I was up all night last night fighting to regain control of my computer after being infected with Win 7 Antispyware 2012, a name I will never forget the rest of my life. It simply takes over and eludes every counter measure. Prevents system restores, web web access, can't be shredded, can't be pinned down, can't be quarentined or moved, deleted, etc. McAfee is normally reliable in my experience but along with every other malware detection and removal application mentioned on all the boards on this topic, this latest version of this monster malware rendered them useless since they weren't allowed to download and fight it out on even turf. I finally found a website www.pcrisk.com/removal-guides/6483-remove-win-7-anitvirus-2012 that provided a registration code to enter 3425-814615-3990. The secret is in letting the malware in just a little more and regaining just enough access to your computer that removal applications could be downloaded and have a fair fight. This code entered precisely as the screenshots show on the link above tricks the monster program into thinking you're either buying or have already purchased it (not sure which). This unseizes your computer and allows access to the internet where you can download malwarebytes, PC Doctor, and others (I did them all including the $30 for PC Doctor) and run them to track down and eventually catch and catch again (the malware seems to move around and fight every step of the way) and finally remove. There will be damage though. My 13 month old Dell running Windows 7 wouldn't quite return to normal as I kept getting an error message that McAfee's firewall was not on - nor would it stay on when I hit the on button. According to McAfee support, Windows Firewall works in tandem with McAfee's firewall. Thus some people on discussion boards who are wrestling with this damage have said in recent days that McAfee said "talk to Microsoft" and others are saying Microsoft said "talk to McAfee." McAfee support determined that my Microsoft Firewall was damaged as I kept getting error messages when they instructed me to adjust Microsoft Firewall settings (apparently this same damage prevented McAfee support from remoting in during our email chat). I could find no way to fix this and final Microsoft/McAfee firewall coordination coordination issue. Others in the exact same situation on other boards in recent days are still wrestling with this remaining issue. However, I effectively solved it by saving my recent work product and then doing a simple system "restore" within the Windows button and going back a few days to my last hard drive snapshot and restoring. Now things are perfect and if I ever find those behind Win 7 Antispyware 2012 I will kill them. ##
The above method works. Register the win 7 antivirus 2012 with the afore mentioned key by shogun rua. Key is 3425-814615-3990. activate or register the program with this key. Once you do this, run malwarebytes and run a full scan. It will detect the threats and once the scan is done, view results and check off all of them then click remove. Your computer might be disabled by the program to even download malwarebytss. It does this to protect itself from detection and removal by counter sofware. This was my case. Fortunately I have a laptop that I used to download malwarebytes into a sd card. I then intalled malwarebytes from my SD card on to my desktop pc.I ran it in both normal mode and safe mode. The program detected 4 different attack attempts within my computer and removed them in normal mode. It did not detect any in safe mode. As a result the pop ups stopped and I'm able to run my programs again. Thank You shogun rua. Your solution worked for me. It was simple and I didn't have to access the registry like other post suggest which can be confusing and risky if you don't know what you are doing. As a precaution and recommendation to others, as soon as I got the first pop up, I isolated my computer from my network and the the internet. I did this by disabling my wifi adapter in network and sharing change adapter settings. Once I did that, my computer was no longer running on my network or connected to the internet. This prevents the malware from spreading on to my network and pc's whitin it and stops the program from running stronger through remote access. I also unistalled Mozilla Firefox which was the browser I was using at the time of the inffection. This prevents remote access from acquiring your personal information and therefore the possibilty of identety theft or all other spyware. You can never be too precautious in this situations so I suggest to use what ever tools you can get your hands on.Also, I would like to state that I ran malwarebytes several times before registering the malware virus itlself. Although malwarebytes detected the threat every time, it could not remove it till I registered the win 7 antivirus 2012 with the key which stopped the program from moving within my system allowing malwarebytes to finally catch it completely and terminate it. Hope this helps those in need of a solution. I know it stressed me out and it seemed like my pc was lost but thanks to shogun rua's solution, and malwarebytes as suggested by other's, I was ablo to terminate the threat and bring my computer back to normal.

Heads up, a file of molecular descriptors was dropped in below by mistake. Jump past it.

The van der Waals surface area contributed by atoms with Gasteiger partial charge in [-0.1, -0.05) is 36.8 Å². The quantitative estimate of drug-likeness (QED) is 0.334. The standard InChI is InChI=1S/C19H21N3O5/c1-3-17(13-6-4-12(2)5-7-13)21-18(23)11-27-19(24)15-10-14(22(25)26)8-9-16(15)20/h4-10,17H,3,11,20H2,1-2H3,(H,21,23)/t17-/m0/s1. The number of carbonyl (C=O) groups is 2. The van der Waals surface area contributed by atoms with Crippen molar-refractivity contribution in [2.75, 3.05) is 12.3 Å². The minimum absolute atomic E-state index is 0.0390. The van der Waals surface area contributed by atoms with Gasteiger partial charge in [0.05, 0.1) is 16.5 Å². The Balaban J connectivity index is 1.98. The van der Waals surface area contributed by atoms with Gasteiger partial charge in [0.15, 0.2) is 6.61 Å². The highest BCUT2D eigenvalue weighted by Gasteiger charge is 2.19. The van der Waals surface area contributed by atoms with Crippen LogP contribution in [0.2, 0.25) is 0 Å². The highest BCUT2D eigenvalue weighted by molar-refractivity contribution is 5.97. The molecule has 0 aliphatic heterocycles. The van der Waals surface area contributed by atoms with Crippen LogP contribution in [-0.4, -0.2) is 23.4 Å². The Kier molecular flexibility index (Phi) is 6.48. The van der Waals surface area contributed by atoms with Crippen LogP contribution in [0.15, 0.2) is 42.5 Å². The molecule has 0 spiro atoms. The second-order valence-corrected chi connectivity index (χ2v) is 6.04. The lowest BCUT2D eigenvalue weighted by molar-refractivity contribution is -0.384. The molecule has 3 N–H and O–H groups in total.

XP Internet Security 2012 / XP Security Center 2012 / XP Antispyware 2012 / XP Antivirus 2012 / XP Security 2012 / XP Home Security 2012 all these are same spayware.
If you are trying to remove this spyware, there are full instructions on how to do that manually at the link :Message was edited by: Ex_Brit on 29/12/11 6:59:25 EST AM